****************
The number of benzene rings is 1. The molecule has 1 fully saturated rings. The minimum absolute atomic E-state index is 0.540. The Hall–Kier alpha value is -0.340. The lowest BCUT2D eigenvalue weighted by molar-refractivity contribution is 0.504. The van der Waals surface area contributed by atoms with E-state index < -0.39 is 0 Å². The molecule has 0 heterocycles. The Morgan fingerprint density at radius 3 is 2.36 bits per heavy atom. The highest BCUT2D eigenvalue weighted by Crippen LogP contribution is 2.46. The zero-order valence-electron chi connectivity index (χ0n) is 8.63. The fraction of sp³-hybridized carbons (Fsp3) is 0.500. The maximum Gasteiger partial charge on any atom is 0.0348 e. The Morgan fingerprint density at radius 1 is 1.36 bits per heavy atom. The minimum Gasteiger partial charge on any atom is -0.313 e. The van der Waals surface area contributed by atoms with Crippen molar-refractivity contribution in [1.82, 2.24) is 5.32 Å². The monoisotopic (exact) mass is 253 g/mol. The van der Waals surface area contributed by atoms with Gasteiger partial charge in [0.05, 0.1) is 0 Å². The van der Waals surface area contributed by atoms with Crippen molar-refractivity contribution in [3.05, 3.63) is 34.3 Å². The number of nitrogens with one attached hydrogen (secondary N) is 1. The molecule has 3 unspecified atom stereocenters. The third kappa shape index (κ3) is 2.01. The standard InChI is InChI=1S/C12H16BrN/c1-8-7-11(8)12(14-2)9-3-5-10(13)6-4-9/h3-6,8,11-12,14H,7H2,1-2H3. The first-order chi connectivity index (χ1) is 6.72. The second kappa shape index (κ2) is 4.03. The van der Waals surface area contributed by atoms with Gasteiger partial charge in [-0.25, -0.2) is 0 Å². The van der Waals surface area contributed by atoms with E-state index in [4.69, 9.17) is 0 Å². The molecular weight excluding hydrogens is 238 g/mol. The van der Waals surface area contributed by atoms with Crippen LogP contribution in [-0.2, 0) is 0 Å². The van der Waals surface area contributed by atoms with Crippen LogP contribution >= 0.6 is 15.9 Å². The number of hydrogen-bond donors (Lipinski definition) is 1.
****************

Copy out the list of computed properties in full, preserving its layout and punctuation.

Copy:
The number of benzene rings is 1. The molecule has 1 fully saturated rings. The minimum absolute atomic E-state index is 0.540. The Hall–Kier alpha value is -0.340. The lowest BCUT2D eigenvalue weighted by molar-refractivity contribution is 0.504. The van der Waals surface area contributed by atoms with E-state index < -0.39 is 0 Å². The molecule has 0 heterocycles. The Morgan fingerprint density at radius 3 is 2.36 bits per heavy atom. The highest BCUT2D eigenvalue weighted by Crippen LogP contribution is 2.46. The zero-order valence-electron chi connectivity index (χ0n) is 8.63. The fraction of sp³-hybridized carbons (Fsp3) is 0.500. The maximum Gasteiger partial charge on any atom is 0.0348 e. The Morgan fingerprint density at radius 1 is 1.36 bits per heavy atom. The minimum Gasteiger partial charge on any atom is -0.313 e. The van der Waals surface area contributed by atoms with Crippen molar-refractivity contribution in [1.82, 2.24) is 5.32 Å². The monoisotopic (exact) mass is 253 g/mol. The van der Waals surface area contributed by atoms with Gasteiger partial charge in [0.05, 0.1) is 0 Å². The van der Waals surface area contributed by atoms with Crippen molar-refractivity contribution in [3.05, 3.63) is 34.3 Å². The number of nitrogens with one attached hydrogen (secondary N) is 1. The molecule has 3 unspecified atom stereocenters. The third kappa shape index (κ3) is 2.01. The standard InChI is InChI=1S/C12H16BrN/c1-8-7-11(8)12(14-2)9-3-5-10(13)6-4-9/h3-6,8,11-12,14H,7H2,1-2H3. The first-order chi connectivity index (χ1) is 6.72. The second kappa shape index (κ2) is 4.03. The van der Waals surface area contributed by atoms with Gasteiger partial charge in [-0.25, -0.2) is 0 Å². The van der Waals surface area contributed by atoms with E-state index in [4.69, 9.17) is 0 Å². The molecular weight excluding hydrogens is 238 g/mol. The van der Waals surface area contributed by atoms with Crippen LogP contribution in [-0.2, 0) is 0 Å². The van der Waals surface area contributed by atoms with Crippen LogP contribution >= 0.6 is 15.9 Å². The number of hydrogen-bond donors (Lipinski definition) is 1.